3) As the detective arrives at the camp a renown archeologist, one who was present when the seal on the tomb was broken, dies in the most agonizing of ways. The man, an Egyptologist, was competing with an equally renown colleague from another institution. Could his rival have taken advantage of the situation to off his rival and blame it on the curse?

4) Although everyone discounts the possibility of an ancient Egyptian curse being the cause of the deaths, they spurn the detective's efforts to arrive at the truth. Did these men die from natural causes or from an ancient curse, or perhaps someone among on expedition is systematically killing people.

5) In the end, the detective uncovers the cause of the deaths: greed. The greed of someone who stood to inherit a great deal of money from the nephew, and sole surviving heir, of the wealthy financier. The archeologist was killed as a red herring.

Our expanded sentence is not perfect but now at least we see the skeleton of a story begin to emerge. In the next post in this series we will transform each of our five sentences – or, in our case, mini-paragraphs – into individual paragraphs, keeping in mind that each paragraph should itself reflect the three-act structure of a play.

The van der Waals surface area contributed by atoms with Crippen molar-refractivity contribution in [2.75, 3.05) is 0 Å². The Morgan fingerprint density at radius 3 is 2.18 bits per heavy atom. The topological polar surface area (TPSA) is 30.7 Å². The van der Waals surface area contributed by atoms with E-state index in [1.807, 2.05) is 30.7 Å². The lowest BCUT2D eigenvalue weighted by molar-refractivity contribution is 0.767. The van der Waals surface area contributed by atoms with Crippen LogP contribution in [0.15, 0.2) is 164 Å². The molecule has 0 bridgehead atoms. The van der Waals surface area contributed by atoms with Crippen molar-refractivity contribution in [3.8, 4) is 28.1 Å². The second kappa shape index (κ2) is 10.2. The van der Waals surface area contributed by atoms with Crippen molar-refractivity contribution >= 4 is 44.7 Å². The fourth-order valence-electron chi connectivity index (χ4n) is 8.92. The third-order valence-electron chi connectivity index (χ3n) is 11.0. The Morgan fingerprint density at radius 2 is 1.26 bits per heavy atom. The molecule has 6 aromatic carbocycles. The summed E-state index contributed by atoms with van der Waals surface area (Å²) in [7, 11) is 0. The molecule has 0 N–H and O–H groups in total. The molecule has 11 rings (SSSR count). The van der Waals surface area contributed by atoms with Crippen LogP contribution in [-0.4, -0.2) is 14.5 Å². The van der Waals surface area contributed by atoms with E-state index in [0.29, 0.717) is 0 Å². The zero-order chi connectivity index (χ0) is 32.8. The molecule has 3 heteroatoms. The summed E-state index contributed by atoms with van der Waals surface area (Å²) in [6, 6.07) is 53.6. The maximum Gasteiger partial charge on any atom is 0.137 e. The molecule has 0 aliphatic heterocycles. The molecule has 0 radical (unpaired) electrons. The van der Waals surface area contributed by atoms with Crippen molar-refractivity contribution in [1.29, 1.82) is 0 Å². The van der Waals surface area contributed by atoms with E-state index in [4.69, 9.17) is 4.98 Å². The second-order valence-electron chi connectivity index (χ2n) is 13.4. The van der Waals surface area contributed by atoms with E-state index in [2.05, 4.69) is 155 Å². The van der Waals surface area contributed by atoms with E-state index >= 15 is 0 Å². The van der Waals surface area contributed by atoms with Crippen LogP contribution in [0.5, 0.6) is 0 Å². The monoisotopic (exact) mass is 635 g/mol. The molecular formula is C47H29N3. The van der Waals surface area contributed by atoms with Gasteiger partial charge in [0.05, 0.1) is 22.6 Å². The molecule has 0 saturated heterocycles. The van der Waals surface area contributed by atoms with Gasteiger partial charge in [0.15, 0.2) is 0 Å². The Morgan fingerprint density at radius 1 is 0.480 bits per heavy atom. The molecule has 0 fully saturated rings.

Thanks for reading!

The Starburst Method, Part 1: Creating a one sentence summary
The Starburst Method, Part 2: Developing our one sentence summary
The Starburst Method, Part 3: Creating a five paragraph summary
The Starburst Method, Part 4: Developing characters
The Starburst Method, Part 5: Creating a five page summary
The Starburst Method, Part 6: Developing scenes
The Starburst Method, Part 7: The character grid
The Starburst Method, Part 8: The rough draft and narrative drive

Photo Credit

2 comments:

  1. These are some useful ideas! Thanks for also including scriptwriting...2 weeks until ScriptFrenzy! I'm familiar with, Save The Cat!, from the library. The other title looks very intriguing, and I'll have to look into it in the future.

    Your path to writing a script or novel is excellent. Start with something simple (then it's not intimidating), then keep adding a little at a time...refine it. It like sculpting a story.

    BTW, your title of your series makes me hungry for candy. :)

    ReplyDelete
  2. Hi Jeffrey! Ah, I'd forgotten about ScriptFrenzy! (http://scriptfrenzy.org/eng/whatisscriptfrenzy)

    I like these methods because it breaks up the process into more manageable bits. Your analogy of sculpting is exactly right. I relate to the idea of the 80% solution and refining something on multiple passes.

    Thanks for your kind words and your comment!

    ReplyDelete